Posted in match reports

View from the armchair: Sale 22 Exeter 32

I’ve tried telling myself that better teams have lost and will continue to lose to Exeter, but it doesn’t help. Even the fact that Sale played so much better than last week doesn’t help. Played better, got less out of it; not a comfort. The simple truth is that, in two games, we’ve lost more ground on Exeter than I think it’s possible to make up. From 5 points behind to 14 points behind: that’s a big gap.

Not only that, but another place down the table to fourth. With the next two matches being against the two teams immediately above, you can’t help feeling that crunch time has arrived. A win at Wasps on Tuesday gets third place back. If Exeter do to Bristol what they just did to us, then next Saturday becomes the fight for second place. Lose on Tuesday and we will be out of the top four by close of play Wednesday.

Things started badly with Exeter engineering a hole in the Sale defence to score the opening try after 90 seconds. Then, astonishingly, within 10 minutes, Sale were 14-7 up after two impressively worked tries from line-outs – the first from Tom Curry, the second by Rob du Preez. That both tries involved a certain ex-Leicester player smashing his way through and tying up several defenders was not a coincidence.

Then it all went off the boil a bit, with only an Exeter penalty shortly before half time to trouble the scorers.

A Rob du Preez penalty just after half time restored Sale’s seven-point lead, but then the wheels came off. In the space of 12 minutes or so, we had three Exeter tries and a yellow card for Tom Curry. A late try from the elastic arm of Mr Fantastic, Denny Solomona, was too, too little, far, far too late.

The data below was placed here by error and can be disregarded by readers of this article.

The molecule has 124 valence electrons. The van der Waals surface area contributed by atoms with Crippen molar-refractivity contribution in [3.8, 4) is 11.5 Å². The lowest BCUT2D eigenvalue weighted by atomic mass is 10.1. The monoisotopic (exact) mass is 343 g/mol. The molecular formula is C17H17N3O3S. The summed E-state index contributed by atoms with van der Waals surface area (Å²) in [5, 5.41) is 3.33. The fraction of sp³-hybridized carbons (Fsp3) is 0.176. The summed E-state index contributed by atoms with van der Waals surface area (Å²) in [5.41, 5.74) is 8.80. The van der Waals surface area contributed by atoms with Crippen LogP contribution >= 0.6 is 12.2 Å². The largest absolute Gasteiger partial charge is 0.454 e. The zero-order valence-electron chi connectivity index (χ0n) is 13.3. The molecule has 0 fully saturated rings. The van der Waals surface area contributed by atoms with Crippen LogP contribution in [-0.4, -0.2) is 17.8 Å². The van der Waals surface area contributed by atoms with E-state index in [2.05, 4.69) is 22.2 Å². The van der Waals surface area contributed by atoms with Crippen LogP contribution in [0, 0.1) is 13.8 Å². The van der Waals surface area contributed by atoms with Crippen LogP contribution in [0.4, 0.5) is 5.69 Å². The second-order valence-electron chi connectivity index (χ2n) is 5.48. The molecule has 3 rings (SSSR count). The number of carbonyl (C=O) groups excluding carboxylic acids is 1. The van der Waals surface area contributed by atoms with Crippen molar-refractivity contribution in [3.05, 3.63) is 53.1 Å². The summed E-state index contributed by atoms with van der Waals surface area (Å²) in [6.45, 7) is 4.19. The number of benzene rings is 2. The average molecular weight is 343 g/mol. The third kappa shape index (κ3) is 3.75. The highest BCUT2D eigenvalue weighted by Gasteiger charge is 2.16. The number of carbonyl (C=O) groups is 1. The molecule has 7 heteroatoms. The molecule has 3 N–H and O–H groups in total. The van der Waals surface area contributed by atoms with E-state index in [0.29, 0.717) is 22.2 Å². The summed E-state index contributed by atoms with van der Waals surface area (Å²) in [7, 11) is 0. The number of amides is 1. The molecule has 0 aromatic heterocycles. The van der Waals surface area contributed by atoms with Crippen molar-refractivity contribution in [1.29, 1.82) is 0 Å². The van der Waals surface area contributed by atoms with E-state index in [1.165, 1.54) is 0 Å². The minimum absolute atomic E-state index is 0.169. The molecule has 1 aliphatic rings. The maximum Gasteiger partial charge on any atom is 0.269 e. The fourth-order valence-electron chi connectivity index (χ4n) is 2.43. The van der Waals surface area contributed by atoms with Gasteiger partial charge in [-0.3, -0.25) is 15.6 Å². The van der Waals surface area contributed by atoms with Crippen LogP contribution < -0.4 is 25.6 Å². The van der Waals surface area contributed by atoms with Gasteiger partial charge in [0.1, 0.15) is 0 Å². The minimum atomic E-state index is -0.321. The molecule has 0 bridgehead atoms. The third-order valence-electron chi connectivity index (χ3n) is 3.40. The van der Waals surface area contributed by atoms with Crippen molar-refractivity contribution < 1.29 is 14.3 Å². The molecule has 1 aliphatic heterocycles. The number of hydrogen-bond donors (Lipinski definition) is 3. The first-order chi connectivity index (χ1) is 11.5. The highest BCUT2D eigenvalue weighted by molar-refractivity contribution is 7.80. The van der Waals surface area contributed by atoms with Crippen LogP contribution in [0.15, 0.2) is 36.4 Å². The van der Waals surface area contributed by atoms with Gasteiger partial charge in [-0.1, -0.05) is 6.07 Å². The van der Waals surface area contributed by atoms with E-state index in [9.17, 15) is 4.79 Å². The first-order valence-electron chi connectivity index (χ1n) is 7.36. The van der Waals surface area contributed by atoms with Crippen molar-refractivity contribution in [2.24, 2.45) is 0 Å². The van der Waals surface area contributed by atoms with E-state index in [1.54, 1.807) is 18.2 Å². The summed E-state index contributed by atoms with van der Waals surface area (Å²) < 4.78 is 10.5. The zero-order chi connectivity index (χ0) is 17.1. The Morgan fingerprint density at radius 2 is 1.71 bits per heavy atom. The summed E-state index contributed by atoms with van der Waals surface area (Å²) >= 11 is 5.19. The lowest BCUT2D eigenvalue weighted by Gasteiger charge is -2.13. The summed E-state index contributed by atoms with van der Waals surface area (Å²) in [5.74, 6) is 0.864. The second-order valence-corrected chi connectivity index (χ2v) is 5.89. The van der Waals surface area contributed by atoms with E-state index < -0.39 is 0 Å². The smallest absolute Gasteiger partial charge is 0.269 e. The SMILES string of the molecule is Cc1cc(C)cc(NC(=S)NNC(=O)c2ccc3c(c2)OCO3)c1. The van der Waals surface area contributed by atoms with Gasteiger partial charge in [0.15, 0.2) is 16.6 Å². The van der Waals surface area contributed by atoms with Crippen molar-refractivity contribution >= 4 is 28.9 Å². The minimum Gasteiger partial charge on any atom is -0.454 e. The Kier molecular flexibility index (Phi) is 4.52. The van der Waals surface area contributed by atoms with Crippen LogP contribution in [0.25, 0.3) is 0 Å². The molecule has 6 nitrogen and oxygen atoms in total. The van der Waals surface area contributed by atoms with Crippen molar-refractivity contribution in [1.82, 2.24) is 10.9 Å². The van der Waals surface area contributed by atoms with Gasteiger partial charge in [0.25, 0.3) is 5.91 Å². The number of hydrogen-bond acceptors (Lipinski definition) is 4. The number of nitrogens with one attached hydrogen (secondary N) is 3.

On the plus side, Sale played much better than against Quins. Manu got involved early, often and effectively and showed what an asset he can be to the team. Rob du Preez got over his yips from Friday and did a decent job, taking his try well.

Lineouts and scrums are still a bit concerning, though — this is where we really miss Webber and Evans, and I think it will continue to be problematic until Akker/Langdon and de Jager get into the groove (or Beaumont returns…).

I still think, though, that the main thing that has done for us is a failure to adapt to the new interpretation at the breakdown. That, coupled with the loss of Webber’s influence, seems to means that we either do it the old way and get pinged or hesitate slightly and come off second best. At the moment, I’m not concerned about the actual penalty count (from what I hear, NZ teams had a torrid time of it for a few games), but the disparity. If we’re giving away significantly more penalties, then that’s an issue; if the numbers are about even, but high, then it suggests that the ref is a bit whistle-happy.

The sad truth is that this layoff has not done us any favours. For whatever reason, we’ve failed to come back to the boil ready for the start and this time, unlike a full season, there isn’t enough time to recover before the crunch. I’m almost starting to think that I’m ready to chalk this season down to bad luck and whatever we get as long as we start next season firing on all cylinders and get in our challenge right from the off. (I say almost starting because we shouldn’t really be having these “getting up to speed” phases if we truly have ambitions to be a great club, rather than a one-season flash in the pan.)

The next two games are key. We play the two teams directly above us in the league and we can either clamber over them back to second place, or drop further behind, with little chance of making up ground. Exeter are now out of sight, I fear, but second is still an option; but so, too, is seventh or eighth.



Photographer and science geek. Rugby fan (Sale Sharks).